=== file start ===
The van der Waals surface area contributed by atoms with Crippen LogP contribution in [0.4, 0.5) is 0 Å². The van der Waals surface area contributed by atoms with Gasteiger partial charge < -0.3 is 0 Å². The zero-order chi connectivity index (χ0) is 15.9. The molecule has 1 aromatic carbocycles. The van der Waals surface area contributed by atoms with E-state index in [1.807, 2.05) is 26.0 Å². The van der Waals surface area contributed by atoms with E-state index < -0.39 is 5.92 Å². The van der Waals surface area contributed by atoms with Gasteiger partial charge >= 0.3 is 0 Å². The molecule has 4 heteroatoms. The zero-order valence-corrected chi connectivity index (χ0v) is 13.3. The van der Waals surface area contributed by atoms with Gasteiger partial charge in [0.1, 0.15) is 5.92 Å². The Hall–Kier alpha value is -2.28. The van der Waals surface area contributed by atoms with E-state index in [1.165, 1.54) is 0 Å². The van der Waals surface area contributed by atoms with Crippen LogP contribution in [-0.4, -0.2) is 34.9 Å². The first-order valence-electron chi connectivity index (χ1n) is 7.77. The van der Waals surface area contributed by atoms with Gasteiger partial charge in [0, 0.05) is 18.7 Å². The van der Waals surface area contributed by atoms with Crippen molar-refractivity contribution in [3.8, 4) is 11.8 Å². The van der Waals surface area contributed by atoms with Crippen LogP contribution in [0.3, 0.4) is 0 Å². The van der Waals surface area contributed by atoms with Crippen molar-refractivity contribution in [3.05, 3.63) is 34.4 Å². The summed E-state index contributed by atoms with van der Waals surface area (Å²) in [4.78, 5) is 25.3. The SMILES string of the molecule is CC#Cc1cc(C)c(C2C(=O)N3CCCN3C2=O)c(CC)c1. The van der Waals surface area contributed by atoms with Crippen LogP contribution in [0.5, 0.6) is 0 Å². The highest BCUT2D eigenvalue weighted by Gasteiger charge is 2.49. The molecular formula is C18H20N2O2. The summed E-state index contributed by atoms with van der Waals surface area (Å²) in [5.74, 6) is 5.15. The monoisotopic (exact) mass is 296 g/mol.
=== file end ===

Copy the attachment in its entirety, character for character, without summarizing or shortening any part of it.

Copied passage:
The van der Waals surface area contributed by atoms with Crippen LogP contribution in [0.4, 0.5) is 0 Å². The van der Waals surface area contributed by atoms with Gasteiger partial charge < -0.3 is 0 Å². The zero-order chi connectivity index (χ0) is 15.9. The molecule has 1 aromatic carbocycles. The van der Waals surface area contributed by atoms with E-state index in [1.807, 2.05) is 26.0 Å². The van der Waals surface area contributed by atoms with E-state index < -0.39 is 5.92 Å². The van der Waals surface area contributed by atoms with Gasteiger partial charge >= 0.3 is 0 Å². The molecule has 4 heteroatoms. The zero-order valence-corrected chi connectivity index (χ0v) is 13.3. The van der Waals surface area contributed by atoms with Gasteiger partial charge in [0.1, 0.15) is 5.92 Å². The Hall–Kier alpha value is -2.28. The van der Waals surface area contributed by atoms with E-state index in [1.165, 1.54) is 0 Å². The van der Waals surface area contributed by atoms with Crippen LogP contribution in [-0.4, -0.2) is 34.9 Å². The first-order valence-electron chi connectivity index (χ1n) is 7.77. The van der Waals surface area contributed by atoms with Gasteiger partial charge in [0, 0.05) is 18.7 Å². The van der Waals surface area contributed by atoms with Crippen molar-refractivity contribution in [3.8, 4) is 11.8 Å². The van der Waals surface area contributed by atoms with Crippen LogP contribution in [0.3, 0.4) is 0 Å². The van der Waals surface area contributed by atoms with Crippen molar-refractivity contribution in [3.05, 3.63) is 34.4 Å². The summed E-state index contributed by atoms with van der Waals surface area (Å²) in [4.78, 5) is 25.3. The SMILES string of the molecule is CC#Cc1cc(C)c(C2C(=O)N3CCCN3C2=O)c(CC)c1. The van der Waals surface area contributed by atoms with Crippen LogP contribution in [0.5, 0.6) is 0 Å². The highest BCUT2D eigenvalue weighted by Gasteiger charge is 2.49. The molecular formula is C18H20N2O2. The summed E-state index contributed by atoms with van der Waals surface area (Å²) in [5.74, 6) is 5.15. The monoisotopic (exact) mass is 296 g/mol.